Taking Stock - Housing affordability is at record lows
Deputy Prime Minister Chrystia Freeland says the uptake of a new savings account for first-time homebuyers is exceeding expectation, though she acknowledged the limits of what it can do to address affordability.
Speaking after meeting with constituents in Toronto who want to buy a home, Freeland said the First Home Savings Account is just one tool to help people get into the market.
“It is not going to solve all of their problems, I am not claiming that, but it’s a little bit of help.”
The tax-free First Home Savings Account, which launched in April with a $8,000 per year and total contribution limit of $40,000, is currently available at seven financial institutions.
Questrade Inc. had its account ready for the April 1 launch, while Wealthsimple also recently began offering the option, including to the nearly 20,000 Canadians who were on their wait-list.
RBC, which launched its program in April, says clients have opened “tens of thousands” of accounts since then, with just over a quarter of them already at the maximum annual amount.
The bank says that 56 per cent of account holders are between 25 and 34 years old, 20 per cent are 35 to 44, and six per cent are over 45.
National Bank also has its FHSA offering up and running, while the remaining Big Six banks say theirs will be ready later this summer or into the fall.
Critics have said the savings account will further increase demand — and home prices — while doing little to improve affordability.
Freeland said she heard from the young people she spoke with about their housing challenges, and that much more will need to be done across levels of government to tackle the issue.
“What they really were saying is this is a crisis, and this is an intergenerational crisis, and I really recognize that," she said. "I really believe that it is important for us at the federal level, the provincial level, the municipal level, to put forward all the tools we can to resolve this crisis.”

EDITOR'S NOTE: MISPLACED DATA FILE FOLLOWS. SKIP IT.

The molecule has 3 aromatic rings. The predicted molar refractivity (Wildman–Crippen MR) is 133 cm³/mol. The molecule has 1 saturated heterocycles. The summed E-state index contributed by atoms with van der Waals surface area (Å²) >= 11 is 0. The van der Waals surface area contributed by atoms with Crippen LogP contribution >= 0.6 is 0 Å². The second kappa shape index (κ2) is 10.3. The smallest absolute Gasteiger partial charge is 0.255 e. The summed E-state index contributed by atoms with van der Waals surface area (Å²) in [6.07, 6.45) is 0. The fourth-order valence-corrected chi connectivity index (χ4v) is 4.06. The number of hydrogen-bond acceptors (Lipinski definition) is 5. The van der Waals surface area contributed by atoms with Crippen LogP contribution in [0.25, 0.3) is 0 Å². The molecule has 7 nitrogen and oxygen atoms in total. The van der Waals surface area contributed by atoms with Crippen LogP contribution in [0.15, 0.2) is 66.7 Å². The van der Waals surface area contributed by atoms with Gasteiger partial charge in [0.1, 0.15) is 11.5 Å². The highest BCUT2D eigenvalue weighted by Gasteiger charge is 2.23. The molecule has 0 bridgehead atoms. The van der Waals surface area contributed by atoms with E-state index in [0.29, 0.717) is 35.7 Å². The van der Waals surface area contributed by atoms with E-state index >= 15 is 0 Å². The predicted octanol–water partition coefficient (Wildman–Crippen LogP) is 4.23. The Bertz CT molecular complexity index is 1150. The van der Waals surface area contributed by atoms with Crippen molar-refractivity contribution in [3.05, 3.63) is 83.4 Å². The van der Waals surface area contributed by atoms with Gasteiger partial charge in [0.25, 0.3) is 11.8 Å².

She said that she and the Prime Minister are "laser-focused" on getting more homes built to help address the problem.
There are however a daunting number of barriers to increasing the pace of homebuilding, from permitting to inflation, while the Canadian Mortgage and Housing Corp. has forecast that the country needs 3.5 million more homes by 2030 than the country is currently on track to build.
With the speed of homebuilding not matching population growth, economists at both National Bank and TD Bank warned last week that the high levels of newcomers to Canada threaten to make the housing affordability crisis worse.
TD chief economist Beata Caranci said that the current high-growth immigration strategy could widen the housing shortfall by about a half-million units within two years, noting that policymakers have to consider both growth and capacity.
"Policy needs to strike a balance with sustainable growth, lest we tip into the drink," she said.
National Bank economist Stéfane Marion said in a note that opening the "immigration floodgates" has created a record imbalance between housing supply and demand that threatens a "housing affordability Armageddon," and that the federal government should reconsider its targets to allow supply to catch up with demand.
Freeland said that while the government is focused on building more supply to address the crisis, it's also important to keep expanding the country.
"I think it's a really good thing that the Canadian economy is growing, and that Canada's population is growing."
This report by The Canadian Press was first published Aug. 10, 2023.